The Original PA School Board Blogger

It’s been a busy week, and there is much to share, but I cannot go further without correcting an omission — that of highlighting a key individual in my progress of becoming an effective board blogger.

It is difficult to overstate the impact of a pioneer. Turning on a light in a dark room brings new understanding, but once shown the light can we ever really appreciate the emptiness and lack of awareness from the darkness that preceded? Can we unring a bell?  In this case, the room is the world of responsible communication on school board activities and the light is a mere blog, but make no mistake, the bell has certainly been rung.

And the pioneer here is Fred Baldwin, toiling and tolling quietly on his lone state blog, bravely expressing his views on the subject of school transparency, marking out and lighting a path in the hope that someday others would follow.

I’ve known Fred only virtually, only briefly, and while I cannot speak for his stance on all issues, from our very first communications, I knew we owed him a debt.  I hope you will visit his blog, but I hope you will also learn from his efforts and enjoy knowing that there are board members willing to stick their necks out in a public way and who take the time to share their wisdom and experience with others across the community.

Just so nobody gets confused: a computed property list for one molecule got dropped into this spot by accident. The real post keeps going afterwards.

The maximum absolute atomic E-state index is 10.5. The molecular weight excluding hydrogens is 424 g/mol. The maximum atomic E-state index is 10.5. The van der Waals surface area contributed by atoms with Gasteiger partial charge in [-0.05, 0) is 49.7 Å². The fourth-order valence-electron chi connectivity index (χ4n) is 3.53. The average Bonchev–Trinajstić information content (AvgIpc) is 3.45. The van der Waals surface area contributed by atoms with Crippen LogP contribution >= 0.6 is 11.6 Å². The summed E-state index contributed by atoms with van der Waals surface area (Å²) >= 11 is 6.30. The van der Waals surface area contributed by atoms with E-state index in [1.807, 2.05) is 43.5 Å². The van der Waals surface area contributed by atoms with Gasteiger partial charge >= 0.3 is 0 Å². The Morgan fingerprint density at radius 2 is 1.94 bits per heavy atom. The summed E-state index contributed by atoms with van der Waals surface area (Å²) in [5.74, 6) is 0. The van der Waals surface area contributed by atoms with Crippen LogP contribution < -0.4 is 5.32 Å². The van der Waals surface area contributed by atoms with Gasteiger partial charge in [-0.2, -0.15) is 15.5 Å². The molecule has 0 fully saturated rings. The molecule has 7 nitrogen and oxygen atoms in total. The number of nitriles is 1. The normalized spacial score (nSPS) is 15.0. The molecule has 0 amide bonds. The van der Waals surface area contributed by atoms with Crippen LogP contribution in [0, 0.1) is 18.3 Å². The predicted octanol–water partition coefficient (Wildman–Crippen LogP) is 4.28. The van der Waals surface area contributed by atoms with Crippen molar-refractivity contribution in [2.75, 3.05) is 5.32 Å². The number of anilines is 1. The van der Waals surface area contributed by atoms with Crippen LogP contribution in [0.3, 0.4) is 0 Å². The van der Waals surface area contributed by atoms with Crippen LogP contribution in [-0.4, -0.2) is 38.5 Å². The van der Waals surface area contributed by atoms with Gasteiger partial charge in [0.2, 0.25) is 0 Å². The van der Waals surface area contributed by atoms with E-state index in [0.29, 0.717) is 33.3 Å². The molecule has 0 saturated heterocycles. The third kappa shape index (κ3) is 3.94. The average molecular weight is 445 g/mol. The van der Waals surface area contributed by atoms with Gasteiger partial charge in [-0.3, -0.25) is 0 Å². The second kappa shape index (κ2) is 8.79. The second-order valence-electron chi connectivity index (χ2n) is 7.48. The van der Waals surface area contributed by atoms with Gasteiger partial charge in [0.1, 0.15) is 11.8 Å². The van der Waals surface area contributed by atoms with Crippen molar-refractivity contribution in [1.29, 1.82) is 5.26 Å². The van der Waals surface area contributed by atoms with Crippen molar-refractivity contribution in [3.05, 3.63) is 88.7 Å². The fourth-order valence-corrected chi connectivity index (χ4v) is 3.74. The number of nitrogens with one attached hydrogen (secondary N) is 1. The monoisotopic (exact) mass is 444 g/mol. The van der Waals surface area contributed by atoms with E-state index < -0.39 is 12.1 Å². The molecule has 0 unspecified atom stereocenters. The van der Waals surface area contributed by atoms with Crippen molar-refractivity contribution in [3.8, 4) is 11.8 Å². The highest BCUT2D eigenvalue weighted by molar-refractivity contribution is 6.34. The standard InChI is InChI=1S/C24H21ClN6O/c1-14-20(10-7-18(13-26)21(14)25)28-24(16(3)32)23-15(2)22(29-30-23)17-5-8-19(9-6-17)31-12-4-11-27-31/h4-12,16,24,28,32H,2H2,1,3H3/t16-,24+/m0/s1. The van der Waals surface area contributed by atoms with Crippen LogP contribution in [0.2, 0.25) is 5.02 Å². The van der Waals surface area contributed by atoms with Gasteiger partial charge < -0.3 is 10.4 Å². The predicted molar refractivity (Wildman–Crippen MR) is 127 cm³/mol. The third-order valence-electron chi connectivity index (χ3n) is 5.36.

In addition to his blog commentary on numerous public transparency issues in Pennsylvania, I want to note his efforts to populate the Pennsylvania page on a national wiki dedicated to Sunshine Law information, the Sunshine Review.  This wiki is filled with numerous links to resources within Pennsylvania that are of common interest to residents and the press when researching issues.  This is a great site and would benefit from the efforts of others to provide links to lots of other relevant information.

It is through Fred that I found Paul Fisher and became more confident that a blog, carefully prepared, can be a source of light in the otherwise dark, mysterious world of school board participation.  I encourage other school board members to join the discussion by sharing their insights and experiences for the benefit of all.

Thanks, Fred!  Keep up the great work for Pennsylvania and school board bloggers everywhere!